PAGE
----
Posts Tagged With: Shin-Marunouchi Building

Things to do: Have your dinner blessed by a Koyasan monk

jingumae_koyakun-640Monks have taken over the menus at restaurants in the posh Shin-Marunouchi building in Tokyo to offer real soul food.

Throughout the weeklong Koyasan Cafe event, diners can fill their stomachs and their spirits with Buddhist-inspired dishes.

Koyasan Cafe takes its name from the spiritual center of Japanese Buddhism, Koyasan in Wakayama Prefecture. Also known as Mount Koya, it is the last resting place of the eighth-century monk Kukai, the headquarters of the Shingon sect he founded and, as of 2004, a UNESCO World Heritage site.

Nankai Railway brought the event to Tokyo six years ago, aiming to attract visitors and pilgrims to Koyasan.

The participating monks also hope to deliver some of the values from their holy mountain to busy urban dwellers who have come to take the dining experience for granted.

“ ‘Shojin ryori‘ doesn’t simply mean abstaining from meat and fish,” for religious or health reasons, says Hogen Yabu, one of the monks. “Behind it is the concept of striving to bring oneself to higher enlightenment.”

buddhist monks

Nine restaurants and bars in the Shin-Marunouchi Building, located opposite Tokyo Station, are involved in the project. In addition to the food, there are chanting performances, meditation lessons and opportunities to sit down and ask questions directly to the monks.

Among the eateries are Henry Good Seven, So Tired, Tiki Bar Tokyo and Rigoletto Wine and Bar. But don’t be surprised that their names don’t exactly hint at Buddhist ascetic. Each place has gone to town with its own version of Japanese shojin ryori, once simple but now elaborate meals forgoing meat and based around vegetables and tofu. Henry Good Seven for example offers chilled cappellini with yuzu and fruit tomatoes; So Tired offers Chinese-style sweet-and-sour “pork” (made from soybeans); while Tiki Bar Tokyo presents shojin tacos and terrine made from tomatoes, cucumbers and kanten (agar-agar) gelatin. Then there are desserts such as a blancmange of mango, kiwi, kanten and soy milk available at the European-inspired Japanese restaurant Sawamura. Altogether there are 35 original shojin ryori dishes to savor.

It all sounds tempting, but eating the bare minimum is one of the first lessons that the monks hope to teach.

“So much food goes to waste these days,” Yabu says. “We want Japanese to re-examine what it really means when they say ‘itadakimasu’ (‘I receive humbly’) before eating a meal–to show gratitude to the food itself by controlling your passions and taking just enough.”

For details and schedule see the official website at (



Categories: history of Japan, Japanese customs, Must see, Stories about Japan, Things to do, Where to eat | Tags: , , , , , , , , , , , , , | Leave a comment

Where to eat: Igrek does French with flair

Igrek restaurant. French dining in Marunouchi

Igrek restaurant. French dining in Marunouchi


A sample dish at Igrek French restaurant in Marunouchi

A sample dish at Igrek French restaurant in Marunouchi

For years, the Japanese have held the notion that French cooking represents the ultimate romantic cuisine, the perfect choice of nourishment for a special dinner date.  And yet, a common perception also exists that many French restaurants on Japanese shores fail to live up to their billing. This is emphatically not the case for Igrek, the Tokyo branch of which is located on the fifth floor of the sparkling Shin-Marunouchi Building outside Tokyo Central station.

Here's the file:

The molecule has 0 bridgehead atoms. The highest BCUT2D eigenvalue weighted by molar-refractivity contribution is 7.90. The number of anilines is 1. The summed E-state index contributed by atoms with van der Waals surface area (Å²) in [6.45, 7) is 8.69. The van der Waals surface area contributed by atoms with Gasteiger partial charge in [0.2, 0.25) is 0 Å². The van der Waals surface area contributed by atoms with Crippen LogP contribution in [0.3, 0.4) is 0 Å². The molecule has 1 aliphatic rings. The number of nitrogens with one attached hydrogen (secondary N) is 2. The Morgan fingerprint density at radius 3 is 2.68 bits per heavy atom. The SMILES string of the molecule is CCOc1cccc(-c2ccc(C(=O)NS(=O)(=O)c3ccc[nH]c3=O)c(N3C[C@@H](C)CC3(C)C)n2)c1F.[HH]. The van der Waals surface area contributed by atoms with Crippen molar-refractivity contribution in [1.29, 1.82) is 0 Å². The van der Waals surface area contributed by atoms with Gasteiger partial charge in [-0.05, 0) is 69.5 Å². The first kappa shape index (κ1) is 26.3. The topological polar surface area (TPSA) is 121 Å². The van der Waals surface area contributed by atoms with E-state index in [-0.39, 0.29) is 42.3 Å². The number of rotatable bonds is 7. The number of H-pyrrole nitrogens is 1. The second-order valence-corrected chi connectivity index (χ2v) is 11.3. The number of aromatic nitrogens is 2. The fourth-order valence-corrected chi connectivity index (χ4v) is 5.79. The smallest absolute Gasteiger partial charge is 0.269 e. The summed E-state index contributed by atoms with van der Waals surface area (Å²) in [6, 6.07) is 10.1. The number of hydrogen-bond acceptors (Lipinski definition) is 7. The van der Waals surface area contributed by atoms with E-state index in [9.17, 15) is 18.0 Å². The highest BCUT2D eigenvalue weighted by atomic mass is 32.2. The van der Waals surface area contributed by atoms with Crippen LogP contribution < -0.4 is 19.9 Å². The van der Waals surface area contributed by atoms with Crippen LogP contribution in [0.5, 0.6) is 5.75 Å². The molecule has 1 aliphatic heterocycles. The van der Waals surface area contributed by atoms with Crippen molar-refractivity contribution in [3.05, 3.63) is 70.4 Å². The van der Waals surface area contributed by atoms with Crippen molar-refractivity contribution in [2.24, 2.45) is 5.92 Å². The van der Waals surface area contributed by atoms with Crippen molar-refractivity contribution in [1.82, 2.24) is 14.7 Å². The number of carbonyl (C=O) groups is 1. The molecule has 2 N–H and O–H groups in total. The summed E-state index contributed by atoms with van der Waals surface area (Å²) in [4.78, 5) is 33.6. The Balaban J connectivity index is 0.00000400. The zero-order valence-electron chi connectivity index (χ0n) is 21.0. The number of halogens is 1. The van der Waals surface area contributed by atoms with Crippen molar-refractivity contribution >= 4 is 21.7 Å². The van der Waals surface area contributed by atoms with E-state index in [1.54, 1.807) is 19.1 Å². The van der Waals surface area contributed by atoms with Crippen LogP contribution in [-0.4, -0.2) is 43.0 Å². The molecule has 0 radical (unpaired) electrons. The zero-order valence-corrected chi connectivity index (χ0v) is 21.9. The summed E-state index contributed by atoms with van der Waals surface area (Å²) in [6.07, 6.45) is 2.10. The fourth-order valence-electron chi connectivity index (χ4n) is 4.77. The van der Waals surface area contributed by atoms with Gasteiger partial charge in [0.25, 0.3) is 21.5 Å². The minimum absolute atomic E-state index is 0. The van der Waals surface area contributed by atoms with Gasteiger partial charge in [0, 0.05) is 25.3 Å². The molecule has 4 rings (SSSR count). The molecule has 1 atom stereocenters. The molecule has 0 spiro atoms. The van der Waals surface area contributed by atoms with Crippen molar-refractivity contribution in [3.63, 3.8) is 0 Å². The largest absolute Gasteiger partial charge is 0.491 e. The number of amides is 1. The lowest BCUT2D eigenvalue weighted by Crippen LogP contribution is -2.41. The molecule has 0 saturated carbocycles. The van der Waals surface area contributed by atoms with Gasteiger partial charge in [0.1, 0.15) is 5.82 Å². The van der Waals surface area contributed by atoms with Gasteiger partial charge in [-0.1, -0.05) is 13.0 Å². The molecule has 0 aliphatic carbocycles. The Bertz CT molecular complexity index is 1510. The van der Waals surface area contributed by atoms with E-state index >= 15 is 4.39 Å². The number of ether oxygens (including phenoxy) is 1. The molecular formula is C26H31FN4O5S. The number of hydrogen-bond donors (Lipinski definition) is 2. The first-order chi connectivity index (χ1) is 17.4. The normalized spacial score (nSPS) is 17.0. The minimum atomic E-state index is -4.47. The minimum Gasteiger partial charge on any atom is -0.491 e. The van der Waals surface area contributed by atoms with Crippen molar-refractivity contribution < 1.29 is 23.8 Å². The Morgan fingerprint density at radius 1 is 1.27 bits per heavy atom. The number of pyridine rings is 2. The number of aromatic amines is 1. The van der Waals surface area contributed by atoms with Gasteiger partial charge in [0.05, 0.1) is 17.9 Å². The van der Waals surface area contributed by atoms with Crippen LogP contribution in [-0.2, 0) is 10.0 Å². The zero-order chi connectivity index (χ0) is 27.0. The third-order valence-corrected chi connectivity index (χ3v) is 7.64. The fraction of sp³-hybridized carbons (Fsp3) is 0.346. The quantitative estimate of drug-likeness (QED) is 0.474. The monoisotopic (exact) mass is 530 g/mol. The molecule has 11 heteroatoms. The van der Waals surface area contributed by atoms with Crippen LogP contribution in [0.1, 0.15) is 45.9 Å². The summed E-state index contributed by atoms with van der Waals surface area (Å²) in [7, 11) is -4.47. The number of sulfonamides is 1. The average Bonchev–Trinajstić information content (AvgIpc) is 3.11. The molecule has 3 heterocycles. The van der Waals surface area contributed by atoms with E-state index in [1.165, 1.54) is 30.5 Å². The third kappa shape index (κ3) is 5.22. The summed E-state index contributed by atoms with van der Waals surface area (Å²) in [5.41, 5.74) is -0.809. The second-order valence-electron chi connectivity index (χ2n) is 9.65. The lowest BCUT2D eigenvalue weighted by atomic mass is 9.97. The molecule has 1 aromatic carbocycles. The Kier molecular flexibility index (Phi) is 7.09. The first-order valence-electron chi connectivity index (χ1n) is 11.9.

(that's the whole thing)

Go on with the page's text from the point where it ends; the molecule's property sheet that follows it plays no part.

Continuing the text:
The Igrek franchise is part of the Kobe Kitano Hotel Group, which has long prided itself on a reputation for high standards in service. Thus does Igrek Marunouchi show only too well that its customers expect style to match the impressive setting (for example: the giant, crescent-shaped bay window beautifully illuminated by the capital’s neon-framed nightlife). Waiting staff are clad in dark suits and bow-ties and seem well-versed in the French dining style – only infinitely more polite! Rare is the occasion in Japan on which one finds staff able to explain the composition of dishes as well as Parisien waiters, and also offer the occasional wine suggestion. The comfortably-sized tables, meanwhile, are draped in lavish shining golden cloths, which add subtle brightness and color when the lights are dimmed

The famous foie gras pate, made from exceptionally well-fed geese, also goes down well with a white house wine. Full marks are also conferred upon the bread which, in true French fashion, is light, melts in the mouth, comes in many styles and is replaced throughout the meal at no extra charge.

Among the main courses, the grilled prawns are most eye-catching, their tails rising from a mouthwatering sauce and some elegantly arranged green vegetables.  In typical French fashion, the restaurant serves a sumptuous array of vegetables, with the crunchy roasted carrots and parsnips particularly appetizing. Igrek offers lunch (11:00-14:30) and dinner (17:30-22:00) menus for prices between ¥4,500 and ¥13,000, with a la carte options also available. Diners should note that several of the dishes offered on course meals carry extra surcharges, although the sheer quality of succulent beef and juicy lobster meat is well worth the extra ¥1,000.

The restaurant’s stylish website rightly highlights its potential as an attractive wedding venue, promising to ‘impress guests’ with ‘overflowing hospitality and popular food.’ If the evidence from the evening meals is anything to go by, it certainly will.

Categories: Must see, Things to do, Where to eat | Tags: , , , , , , , , , , , , , , , , , , , , , | Leave a comment

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